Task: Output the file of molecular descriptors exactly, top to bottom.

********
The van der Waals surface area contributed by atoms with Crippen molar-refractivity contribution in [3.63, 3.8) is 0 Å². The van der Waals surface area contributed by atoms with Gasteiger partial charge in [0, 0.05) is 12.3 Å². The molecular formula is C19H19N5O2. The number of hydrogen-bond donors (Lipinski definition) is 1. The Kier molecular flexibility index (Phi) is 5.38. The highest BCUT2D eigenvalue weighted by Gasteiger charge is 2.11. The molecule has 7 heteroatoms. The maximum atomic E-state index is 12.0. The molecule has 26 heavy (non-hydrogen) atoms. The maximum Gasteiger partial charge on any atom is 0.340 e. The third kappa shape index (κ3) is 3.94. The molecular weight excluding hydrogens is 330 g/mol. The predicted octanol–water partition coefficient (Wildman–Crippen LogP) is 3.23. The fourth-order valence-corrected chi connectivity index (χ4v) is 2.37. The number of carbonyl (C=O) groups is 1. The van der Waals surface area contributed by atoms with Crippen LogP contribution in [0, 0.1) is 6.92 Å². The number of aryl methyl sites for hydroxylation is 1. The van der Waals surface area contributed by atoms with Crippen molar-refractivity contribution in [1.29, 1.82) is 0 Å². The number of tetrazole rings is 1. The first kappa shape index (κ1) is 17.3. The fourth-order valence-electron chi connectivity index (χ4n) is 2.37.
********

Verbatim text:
The van der Waals surface area contributed by atoms with Crippen molar-refractivity contribution in [3.63, 3.8) is 0 Å². The van der Waals surface area contributed by atoms with Gasteiger partial charge in [0, 0.05) is 12.3 Å². The molecular formula is C19H19N5O2. The number of hydrogen-bond donors (Lipinski definition) is 1. The Kier molecular flexibility index (Phi) is 5.38. The highest BCUT2D eigenvalue weighted by Gasteiger charge is 2.11. The molecule has 7 heteroatoms. The maximum atomic E-state index is 12.0. The molecule has 26 heavy (non-hydrogen) atoms. The maximum Gasteiger partial charge on any atom is 0.340 e. The third kappa shape index (κ3) is 3.94. The molecular weight excluding hydrogens is 330 g/mol. The predicted octanol–water partition coefficient (Wildman–Crippen LogP) is 3.23. The fourth-order valence-corrected chi connectivity index (χ4v) is 2.37. The number of carbonyl (C=O) groups is 1. The van der Waals surface area contributed by atoms with Crippen LogP contribution in [0, 0.1) is 6.92 Å². The number of aryl methyl sites for hydroxylation is 1. The van der Waals surface area contributed by atoms with Crippen molar-refractivity contribution in [1.29, 1.82) is 0 Å². The number of tetrazole rings is 1. The first kappa shape index (κ1) is 17.3. The fourth-order valence-electron chi connectivity index (χ4n) is 2.37.